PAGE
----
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  1. #1
    Registered User Z.rip's Avatar
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    Becoming defensive out of no where

    Hey everyone, this is my first post so I hope itís in the correct section

    got my first BP about 6 months back, a ~1 year old male.
    he seemed healthy, hasnít refused a meal, good sheds, me and my wife would handle him couple times a week at night around the same time(9pm)
    All was fine when out of no where about 3 weeks ago he got an attitude. Nothing has changed, temp has been with in spec on both sides, I have a misting system so even on days where we work late his tank is at a good humidity level, havenít changed around his enclosure, nothing.
    I went to pull him out and he stuck at me. I decided to leave him alone, and would give him a few days and try again, the next time he struck at me 4 times. I have a front opening enclosure so Iím not coming from above, but everytime I lift his hide, he doesnít tuck in a ball he is ready in a strike position.
    I feared that maybe he was having issue digesting all of his last meal from a few weeks back, so I gave him a warm tub to soak, and he stayed very stiff the whole time pretty much. After removing him I placed him on the ground and laid near so I wouldnít seem like a threat and he seemed to be calming down but then went back to pissed mode.
    Next I tried feeding him, and first he struck at me cause thatís our new game, but next he hit the FT rat, coiled then let go and went back to defensive mode.
    tonight I brought him out, I have recently started to use a hook to get him out, he didnít stike at me today, but he was pretty stiff, no tongue flick, and wouldnít get in a ball or move while on the ground just in strike position. I put him back and oddly he didnít go in either hide he just stayed in the middle of his enclosure staring at me and stayed for a bit before after like 15 made his way in his hide.

    so Iím kinda stumped. I just went in checked on him(12am) and he was out of his hide looking around so I think I will try feeding him again tomorrow, so it will be another 3 days before I try to handle him again.
    any ideas on what might be his issue?

    thanks

  2. #2
    BPnet Lifer KMG's Avatar
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    Have you checked on him and tried to take him out during the day? Maybe he'll be more agreeable. My GTP is a good boy during the day but at night strikes at everything that moves at night.

    Or maybe he needs to go up a size in feeders?
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  4. #3
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    I just experienced this myself. On a friday evening, I was cleaning and picking up used paper towels on the floor and put them in the bin, I didnt realize that I left a glass terrarium door open and it was head level high. When I stood back up, My head hit the door, and it fell apart making a very lound sound and there were glass shards everywhere. No snakes were harmed by glass, they were nowhere near the glass shards. I spent the whole night removing the glass shards from the floor. Next day was feeding day and 2 tame snakes that i have had the longest bit me. One just struck and pulled back, one bit me and coiled my entire hand and would not let go, I had to go to the sink and softly pour water on her head so that she would let go. Another snake went off feed entirely for a few days. It is crazy to think that the loud sound of glass breaking for a split second could casue such stress on these animals.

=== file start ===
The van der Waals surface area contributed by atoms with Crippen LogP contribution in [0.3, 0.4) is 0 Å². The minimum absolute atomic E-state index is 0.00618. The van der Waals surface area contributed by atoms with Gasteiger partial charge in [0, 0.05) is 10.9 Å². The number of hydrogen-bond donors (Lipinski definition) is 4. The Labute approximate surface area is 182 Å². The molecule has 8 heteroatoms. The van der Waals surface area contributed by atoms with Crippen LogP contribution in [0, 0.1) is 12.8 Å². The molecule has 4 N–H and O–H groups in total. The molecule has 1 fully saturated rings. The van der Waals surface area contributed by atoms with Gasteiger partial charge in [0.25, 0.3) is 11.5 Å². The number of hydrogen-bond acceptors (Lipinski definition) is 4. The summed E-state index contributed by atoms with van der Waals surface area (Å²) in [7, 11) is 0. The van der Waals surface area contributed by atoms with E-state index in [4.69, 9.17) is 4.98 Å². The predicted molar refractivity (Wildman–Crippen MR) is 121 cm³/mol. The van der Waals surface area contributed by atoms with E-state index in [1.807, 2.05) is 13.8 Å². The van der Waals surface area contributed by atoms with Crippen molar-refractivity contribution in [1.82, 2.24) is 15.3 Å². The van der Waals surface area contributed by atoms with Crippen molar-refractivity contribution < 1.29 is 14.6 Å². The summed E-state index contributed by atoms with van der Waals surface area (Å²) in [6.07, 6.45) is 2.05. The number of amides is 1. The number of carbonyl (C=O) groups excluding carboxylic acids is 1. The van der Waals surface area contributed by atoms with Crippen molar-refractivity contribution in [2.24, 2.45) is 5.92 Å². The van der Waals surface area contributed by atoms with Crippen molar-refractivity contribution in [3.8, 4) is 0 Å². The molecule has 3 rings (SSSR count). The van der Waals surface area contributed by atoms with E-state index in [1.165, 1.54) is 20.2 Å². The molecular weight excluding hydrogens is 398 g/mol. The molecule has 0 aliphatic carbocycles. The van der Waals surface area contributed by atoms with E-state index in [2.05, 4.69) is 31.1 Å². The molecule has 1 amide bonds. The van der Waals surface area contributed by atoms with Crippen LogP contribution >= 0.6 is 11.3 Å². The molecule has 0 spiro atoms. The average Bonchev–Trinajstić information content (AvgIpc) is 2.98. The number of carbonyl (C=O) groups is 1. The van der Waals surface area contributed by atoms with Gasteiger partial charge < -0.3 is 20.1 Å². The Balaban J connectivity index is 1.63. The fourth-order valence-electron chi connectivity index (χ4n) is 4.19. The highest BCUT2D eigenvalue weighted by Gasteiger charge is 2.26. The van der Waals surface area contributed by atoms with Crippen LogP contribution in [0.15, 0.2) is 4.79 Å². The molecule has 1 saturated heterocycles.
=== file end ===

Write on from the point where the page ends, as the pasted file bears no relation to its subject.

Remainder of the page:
Anyway, there is a youtube video by justin kobylka about taming snakes. Basically u should grab them from behind and then put your palm on top of their heads just for a couple seconds, and they would pull back and not strike for the next few hours. Works like magic for me.
    Last edited by JAGpenguin; 07-17-2021 at 10:34 AM.

  5. #4
    BPnet Lifer KMG's Avatar
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    Re: Becoming defensive out of no where

    Quote Originally Posted by JAGpenguin View Post
    I just experienced this myself. On a friday evening, I was cleaning and picking up used paper towels on the floor and put them in the bin, I didnt realize that I left a glass terrarium door open and it was head level high. When I stood back up, My head hit the door, and it fell apart making a very lound sound and there were glass shards everywhere. No snakes were harmed by glass, they were nowhere near the glass shards. I spent the whole night removing the glass shards from the floor. Next day was feeding day and 2 tame snakes that i have had the longest bit me. One just struck and pulled back, one bit me and coiled my entire hand and would not let go, I had to go to the sink and softly pour water on her head so that she would let go. Another snake went off feed entirely for a few days. It is crazy to think that the loud sound of glass breaking for a split second could casue such stress on these animals.

    Anyway, there is a youtube video by justin kobylka about taming snakes. Basically u should grab them from behind and then put your palm on top of their heads just for a couple seconds, and they would pull back and not strike for the next few hours. Works like magic for me.